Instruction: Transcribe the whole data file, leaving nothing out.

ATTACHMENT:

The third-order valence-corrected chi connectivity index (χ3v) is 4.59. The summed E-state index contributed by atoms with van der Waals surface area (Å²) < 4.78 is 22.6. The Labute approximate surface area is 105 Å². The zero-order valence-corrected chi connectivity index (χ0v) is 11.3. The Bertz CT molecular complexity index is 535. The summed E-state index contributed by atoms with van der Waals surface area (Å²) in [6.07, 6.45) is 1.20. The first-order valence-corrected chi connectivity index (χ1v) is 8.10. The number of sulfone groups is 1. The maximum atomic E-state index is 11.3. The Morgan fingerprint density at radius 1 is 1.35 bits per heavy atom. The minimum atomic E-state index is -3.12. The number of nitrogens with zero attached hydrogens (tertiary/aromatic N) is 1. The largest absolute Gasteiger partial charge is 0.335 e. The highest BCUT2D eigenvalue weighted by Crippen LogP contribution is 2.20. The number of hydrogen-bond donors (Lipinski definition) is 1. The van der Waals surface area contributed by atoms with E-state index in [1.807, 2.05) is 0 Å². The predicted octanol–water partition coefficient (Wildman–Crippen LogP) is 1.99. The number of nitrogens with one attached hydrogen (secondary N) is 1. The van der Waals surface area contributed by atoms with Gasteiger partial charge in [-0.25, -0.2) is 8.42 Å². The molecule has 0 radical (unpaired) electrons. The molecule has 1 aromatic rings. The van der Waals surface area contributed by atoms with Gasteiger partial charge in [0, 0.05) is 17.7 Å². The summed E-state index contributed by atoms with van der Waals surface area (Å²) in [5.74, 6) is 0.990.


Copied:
The third-order valence-corrected chi connectivity index (χ3v) is 4.59. The summed E-state index contributed by atoms with van der Waals surface area (Å²) < 4.78 is 22.6. The Labute approximate surface area is 105 Å². The zero-order valence-corrected chi connectivity index (χ0v) is 11.3. The Bertz CT molecular complexity index is 535. The summed E-state index contributed by atoms with van der Waals surface area (Å²) in [6.07, 6.45) is 1.20. The first-order valence-corrected chi connectivity index (χ1v) is 8.10. The number of sulfone groups is 1. The maximum atomic E-state index is 11.3. The Morgan fingerprint density at radius 1 is 1.35 bits per heavy atom. The minimum atomic E-state index is -3.12. The number of nitrogens with zero attached hydrogens (tertiary/aromatic N) is 1. The largest absolute Gasteiger partial charge is 0.335 e. The highest BCUT2D eigenvalue weighted by Crippen LogP contribution is 2.20. The number of hydrogen-bond donors (Lipinski definition) is 1. The van der Waals surface area contributed by atoms with E-state index in [1.807, 2.05) is 0 Å². The predicted octanol–water partition coefficient (Wildman–Crippen LogP) is 1.99. The number of nitrogens with one attached hydrogen (secondary N) is 1. The van der Waals surface area contributed by atoms with Gasteiger partial charge in [-0.25, -0.2) is 8.42 Å². The molecule has 0 radical (unpaired) electrons. The molecule has 1 aromatic rings. The van der Waals surface area contributed by atoms with Gasteiger partial charge in [0, 0.05) is 17.7 Å². The summed E-state index contributed by atoms with van der Waals surface area (Å²) in [5.74, 6) is 0.990.